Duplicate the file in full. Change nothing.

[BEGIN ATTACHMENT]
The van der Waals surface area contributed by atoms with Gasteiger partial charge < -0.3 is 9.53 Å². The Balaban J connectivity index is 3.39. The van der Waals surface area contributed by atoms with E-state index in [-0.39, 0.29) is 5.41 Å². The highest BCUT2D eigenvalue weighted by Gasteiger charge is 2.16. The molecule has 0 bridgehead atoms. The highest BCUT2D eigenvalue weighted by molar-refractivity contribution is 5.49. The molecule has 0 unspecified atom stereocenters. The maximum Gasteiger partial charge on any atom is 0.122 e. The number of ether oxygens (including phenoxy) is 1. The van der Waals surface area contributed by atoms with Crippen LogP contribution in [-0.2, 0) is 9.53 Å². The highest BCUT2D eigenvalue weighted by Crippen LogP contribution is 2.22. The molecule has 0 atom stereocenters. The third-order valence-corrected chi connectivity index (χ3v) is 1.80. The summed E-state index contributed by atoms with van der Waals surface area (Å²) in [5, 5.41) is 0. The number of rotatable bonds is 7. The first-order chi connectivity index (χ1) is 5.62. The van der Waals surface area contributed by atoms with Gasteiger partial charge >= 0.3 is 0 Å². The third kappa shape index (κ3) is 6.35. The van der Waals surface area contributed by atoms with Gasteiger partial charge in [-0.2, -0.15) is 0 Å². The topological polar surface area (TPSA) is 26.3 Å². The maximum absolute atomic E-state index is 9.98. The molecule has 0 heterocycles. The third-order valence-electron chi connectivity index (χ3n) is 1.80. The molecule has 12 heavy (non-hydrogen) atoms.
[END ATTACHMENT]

The van der Waals surface area contributed by atoms with Gasteiger partial charge < -0.3 is 9.53 Å². The Balaban J connectivity index is 3.39. The van der Waals surface area contributed by atoms with E-state index in [-0.39, 0.29) is 5.41 Å². The highest BCUT2D eigenvalue weighted by Gasteiger charge is 2.16. The molecule has 0 bridgehead atoms. The highest BCUT2D eigenvalue weighted by molar-refractivity contribution is 5.49. The molecule has 0 unspecified atom stereocenters. The maximum Gasteiger partial charge on any atom is 0.122 e. The number of ether oxygens (including phenoxy) is 1. The van der Waals surface area contributed by atoms with Crippen LogP contribution in [-0.2, 0) is 9.53 Å². The highest BCUT2D eigenvalue weighted by Crippen LogP contribution is 2.22. The molecule has 0 atom stereocenters. The third-order valence-corrected chi connectivity index (χ3v) is 1.80. The summed E-state index contributed by atoms with van der Waals surface area (Å²) in [5, 5.41) is 0. The number of rotatable bonds is 7. The first-order chi connectivity index (χ1) is 5.62. The van der Waals surface area contributed by atoms with Gasteiger partial charge >= 0.3 is 0 Å². The third kappa shape index (κ3) is 6.35. The van der Waals surface area contributed by atoms with Gasteiger partial charge in [-0.2, -0.15) is 0 Å². The topological polar surface area (TPSA) is 26.3 Å². The maximum absolute atomic E-state index is 9.98. The molecule has 0 heterocycles. The third-order valence-electron chi connectivity index (χ3n) is 1.80. The molecule has 12 heavy (non-hydrogen) atoms.